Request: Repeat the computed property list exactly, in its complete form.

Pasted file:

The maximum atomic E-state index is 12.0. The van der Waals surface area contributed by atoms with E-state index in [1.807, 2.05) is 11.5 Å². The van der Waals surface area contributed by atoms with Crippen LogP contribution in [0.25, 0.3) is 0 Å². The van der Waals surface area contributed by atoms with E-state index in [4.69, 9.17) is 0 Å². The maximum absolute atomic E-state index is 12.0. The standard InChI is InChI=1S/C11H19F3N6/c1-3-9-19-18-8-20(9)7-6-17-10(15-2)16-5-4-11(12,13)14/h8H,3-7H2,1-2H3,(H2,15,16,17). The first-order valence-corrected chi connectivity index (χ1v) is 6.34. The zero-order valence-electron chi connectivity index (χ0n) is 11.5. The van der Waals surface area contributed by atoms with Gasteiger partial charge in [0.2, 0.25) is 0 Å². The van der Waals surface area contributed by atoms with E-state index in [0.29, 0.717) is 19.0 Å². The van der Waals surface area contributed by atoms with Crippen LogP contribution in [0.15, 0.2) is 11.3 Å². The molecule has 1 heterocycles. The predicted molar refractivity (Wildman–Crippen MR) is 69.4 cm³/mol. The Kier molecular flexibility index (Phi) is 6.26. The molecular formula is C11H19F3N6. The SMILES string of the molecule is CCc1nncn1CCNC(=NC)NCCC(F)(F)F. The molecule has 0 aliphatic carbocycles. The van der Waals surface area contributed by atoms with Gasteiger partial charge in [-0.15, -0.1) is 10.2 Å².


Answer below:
The maximum atomic E-state index is 12.0. The van der Waals surface area contributed by atoms with E-state index in [1.807, 2.05) is 11.5 Å². The van der Waals surface area contributed by atoms with Crippen LogP contribution in [0.25, 0.3) is 0 Å². The van der Waals surface area contributed by atoms with E-state index in [4.69, 9.17) is 0 Å². The maximum absolute atomic E-state index is 12.0. The standard InChI is InChI=1S/C11H19F3N6/c1-3-9-19-18-8-20(9)7-6-17-10(15-2)16-5-4-11(12,13)14/h8H,3-7H2,1-2H3,(H2,15,16,17). The first-order valence-corrected chi connectivity index (χ1v) is 6.34. The zero-order valence-electron chi connectivity index (χ0n) is 11.5. The van der Waals surface area contributed by atoms with Gasteiger partial charge in [0.2, 0.25) is 0 Å². The van der Waals surface area contributed by atoms with E-state index in [0.29, 0.717) is 19.0 Å². The van der Waals surface area contributed by atoms with Crippen LogP contribution in [0.15, 0.2) is 11.3 Å². The molecule has 1 heterocycles. The predicted molar refractivity (Wildman–Crippen MR) is 69.4 cm³/mol. The Kier molecular flexibility index (Phi) is 6.26. The molecular formula is C11H19F3N6. The SMILES string of the molecule is CCc1nncn1CCNC(=NC)NCCC(F)(F)F. The molecule has 0 aliphatic carbocycles. The van der Waals surface area contributed by atoms with Gasteiger partial charge in [-0.15, -0.1) is 10.2 Å².